UNIDENTIFIED MALE: Exactly, continuing and the specificity.

NELSON: Sustained.

WEST: Without the specific details that I'm talking about, that's what you are talking about in a sense that it really doesn't matter that the focus of the self-defense is at the point that the force is used. And it's only really a relatively minor consideration to what actually started it.

UNIDENTIFIED MALE: Objection. Again, to counsel posing things.

NELSON: If you will rephrase your question because you begin it with the former hypothetical that the court sustains. So if you will rephrase your question, please.

WEST: I will. I will try, thank you. When you are talking about what you call the imperfect self-defense, what you are really talking about is when are you involved in a situation with somebody, even if you start it, but the tables get turned. All of a sudden you are the one being attacked with far more force than you used? That's the scenario I'm talking about.

CARTER: All right, repeat that what you are asking. So, basically in a sense if someone initially feel that they were being threatened and they countered that threat with the force that was disproportionate to the force that was directed towards them. Yes, that would be imperfect self-defense claim or imperfect self-defense scenario.

WEST: Even under that scenario, the person that may have started it with some lower level of force and the table lumped on them. There is a great level of force, a disproportionate level of force. They have the right to defend themselves.

UNIDENTIFIED MALE: Objection. Again, continuing number one the same hypothetical is too specific.

NELSON: I overrule that one the answer was given.

WEST: I didn't hear the answer. We'll be right back. You agree?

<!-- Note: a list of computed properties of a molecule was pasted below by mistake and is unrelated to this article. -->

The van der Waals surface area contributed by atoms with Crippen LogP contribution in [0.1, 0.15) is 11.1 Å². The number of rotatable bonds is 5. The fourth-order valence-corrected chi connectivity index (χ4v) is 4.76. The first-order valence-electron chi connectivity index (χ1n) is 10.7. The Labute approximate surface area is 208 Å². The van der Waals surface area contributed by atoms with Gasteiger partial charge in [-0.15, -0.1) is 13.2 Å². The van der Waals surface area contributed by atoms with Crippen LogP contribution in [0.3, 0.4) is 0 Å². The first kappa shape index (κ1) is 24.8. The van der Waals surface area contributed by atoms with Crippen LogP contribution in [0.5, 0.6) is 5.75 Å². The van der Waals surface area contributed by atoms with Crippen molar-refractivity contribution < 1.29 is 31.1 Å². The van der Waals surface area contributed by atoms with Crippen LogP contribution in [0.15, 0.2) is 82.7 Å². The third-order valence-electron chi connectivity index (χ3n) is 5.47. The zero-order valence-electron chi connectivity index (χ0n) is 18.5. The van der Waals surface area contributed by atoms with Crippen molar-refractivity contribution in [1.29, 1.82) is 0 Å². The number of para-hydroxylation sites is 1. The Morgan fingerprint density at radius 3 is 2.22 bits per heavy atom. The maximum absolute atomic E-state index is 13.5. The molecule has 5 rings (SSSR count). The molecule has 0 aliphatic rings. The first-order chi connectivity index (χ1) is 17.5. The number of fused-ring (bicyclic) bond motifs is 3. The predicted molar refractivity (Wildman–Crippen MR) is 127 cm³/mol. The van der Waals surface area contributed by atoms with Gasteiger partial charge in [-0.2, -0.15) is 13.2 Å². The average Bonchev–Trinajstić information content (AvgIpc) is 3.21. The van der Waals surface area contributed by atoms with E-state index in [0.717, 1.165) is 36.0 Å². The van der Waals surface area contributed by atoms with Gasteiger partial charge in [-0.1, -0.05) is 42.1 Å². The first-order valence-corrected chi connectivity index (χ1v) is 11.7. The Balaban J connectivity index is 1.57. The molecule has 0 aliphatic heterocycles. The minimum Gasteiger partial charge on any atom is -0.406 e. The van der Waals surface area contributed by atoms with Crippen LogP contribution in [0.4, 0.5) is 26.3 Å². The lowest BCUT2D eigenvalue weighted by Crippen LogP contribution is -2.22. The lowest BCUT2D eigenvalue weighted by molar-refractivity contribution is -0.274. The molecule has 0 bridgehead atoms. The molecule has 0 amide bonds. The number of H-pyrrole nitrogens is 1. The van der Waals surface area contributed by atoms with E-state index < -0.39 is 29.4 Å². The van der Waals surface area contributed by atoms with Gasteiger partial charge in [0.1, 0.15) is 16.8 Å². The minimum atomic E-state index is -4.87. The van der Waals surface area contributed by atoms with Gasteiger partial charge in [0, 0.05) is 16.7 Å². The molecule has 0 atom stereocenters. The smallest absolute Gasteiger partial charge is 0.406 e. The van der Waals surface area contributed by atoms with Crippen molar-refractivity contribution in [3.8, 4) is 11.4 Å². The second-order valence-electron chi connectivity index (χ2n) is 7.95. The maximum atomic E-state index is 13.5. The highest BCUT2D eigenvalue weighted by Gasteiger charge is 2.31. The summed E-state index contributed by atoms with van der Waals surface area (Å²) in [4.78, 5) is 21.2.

CARTER: Yes.

WEST: May I have just a moment?

COSTELLO: All right, I'm going to throw this question to Sunny Hostin. OK, so this witness, he is a prosecution witness, right, supposed to be on the stand testifying that George Zimmerman took his criminal litigation class.

In that class, they learned about Florida's stand your ground law, a little about self defense. George Zimmerman got an A in the class. On cross, the defense attorney started getting into exactly what the definition of self-defense is.

And again, he's seemingly turning into a great witness for the defense. Let's listen again, sorry, Sunny.

RICHARD MANTEI, PROSECUTOR: You are talking about the self-defense law? The idea of planning it -- yes, your honor? The idea of planning it when you have provoked the action, did that enter into the discussion?

UNIDENTIFIED MALE: Objection, your honor. Maybe heard it at the bench?

NELSON: Yes.

(END LIVE FEED)

UNIDENTIFIED FEMALE: -- you answer is "yes" to any of the questions. Please raise your hand. During the overnight recess, did any of you have discussions amongst yourselves or with anybody else about the case? No hands are being raised.

Did any of you listen to any television, newspaper reports about the case? No hands are being raised.

Did any of you use an electric device to get on the internet to do independent research about the case, people, places, things or terminology? No hands are being raised.

Did any of you read or create any e-mails, text messages, twitter, tweets, blogs or social networking pages about the case? No hands are being raised. Thank you very much. State, you may call your next witness.

UNIDENIFIED MALE: Thank you your honor, the state will call Sonja Boles-Melvin (ph).

UNIDENTIFIED FEMALE: Do you solemnly swear or affirm that the testimony you tell is the truth, the whole truth and nothing but the truth so help you God?

SONJA BOLES-MELVIN, WITNESS: Yes.

UNIDENTIFIED FEMALE: Thank you.

JUDGE DEBRA NELSON, SANFORD FLORIDA: You may proceed.